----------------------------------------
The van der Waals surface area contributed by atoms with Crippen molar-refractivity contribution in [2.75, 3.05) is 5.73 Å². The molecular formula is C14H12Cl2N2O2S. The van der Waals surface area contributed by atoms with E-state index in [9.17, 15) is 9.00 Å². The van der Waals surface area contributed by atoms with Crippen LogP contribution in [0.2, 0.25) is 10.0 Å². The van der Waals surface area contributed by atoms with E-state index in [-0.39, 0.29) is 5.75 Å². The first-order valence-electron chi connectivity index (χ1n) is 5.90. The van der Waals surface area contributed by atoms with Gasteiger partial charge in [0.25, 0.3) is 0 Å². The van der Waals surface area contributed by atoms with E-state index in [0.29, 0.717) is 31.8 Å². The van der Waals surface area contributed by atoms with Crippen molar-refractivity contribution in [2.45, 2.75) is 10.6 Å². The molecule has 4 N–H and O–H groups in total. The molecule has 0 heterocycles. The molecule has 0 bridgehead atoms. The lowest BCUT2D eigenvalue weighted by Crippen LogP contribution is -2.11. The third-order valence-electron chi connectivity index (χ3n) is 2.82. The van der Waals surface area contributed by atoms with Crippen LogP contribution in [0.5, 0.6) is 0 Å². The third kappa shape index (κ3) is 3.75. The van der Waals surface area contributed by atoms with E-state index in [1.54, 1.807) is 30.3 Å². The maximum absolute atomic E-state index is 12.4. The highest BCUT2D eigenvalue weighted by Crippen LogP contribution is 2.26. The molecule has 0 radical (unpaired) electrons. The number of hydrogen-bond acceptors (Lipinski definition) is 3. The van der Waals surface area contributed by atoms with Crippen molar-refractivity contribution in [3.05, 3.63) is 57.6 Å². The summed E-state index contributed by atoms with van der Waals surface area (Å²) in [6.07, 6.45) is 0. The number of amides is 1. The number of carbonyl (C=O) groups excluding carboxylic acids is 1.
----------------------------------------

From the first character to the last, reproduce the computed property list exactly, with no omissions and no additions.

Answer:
The van der Waals surface area contributed by atoms with Crippen molar-refractivity contribution in [2.75, 3.05) is 5.73 Å². The molecular formula is C14H12Cl2N2O2S. The van der Waals surface area contributed by atoms with E-state index in [9.17, 15) is 9.00 Å². The van der Waals surface area contributed by atoms with Crippen LogP contribution in [0.2, 0.25) is 10.0 Å². The van der Waals surface area contributed by atoms with E-state index in [-0.39, 0.29) is 5.75 Å². The first-order valence-electron chi connectivity index (χ1n) is 5.90. The van der Waals surface area contributed by atoms with Gasteiger partial charge in [0.25, 0.3) is 0 Å². The van der Waals surface area contributed by atoms with E-state index in [0.29, 0.717) is 31.8 Å². The van der Waals surface area contributed by atoms with Crippen molar-refractivity contribution in [2.45, 2.75) is 10.6 Å². The molecule has 4 N–H and O–H groups in total. The molecule has 0 heterocycles. The molecule has 0 bridgehead atoms. The lowest BCUT2D eigenvalue weighted by Crippen LogP contribution is -2.11. The third-order valence-electron chi connectivity index (χ3n) is 2.82. The van der Waals surface area contributed by atoms with Crippen LogP contribution in [0.5, 0.6) is 0 Å². The third kappa shape index (κ3) is 3.75. The van der Waals surface area contributed by atoms with E-state index in [1.54, 1.807) is 30.3 Å². The maximum absolute atomic E-state index is 12.4. The highest BCUT2D eigenvalue weighted by Crippen LogP contribution is 2.26. The molecule has 0 radical (unpaired) electrons. The number of hydrogen-bond acceptors (Lipinski definition) is 3. The van der Waals surface area contributed by atoms with Crippen molar-refractivity contribution in [3.05, 3.63) is 57.6 Å². The summed E-state index contributed by atoms with van der Waals surface area (Å²) in [6.07, 6.45) is 0. The number of amides is 1. The number of carbonyl (C=O) groups excluding carboxylic acids is 1.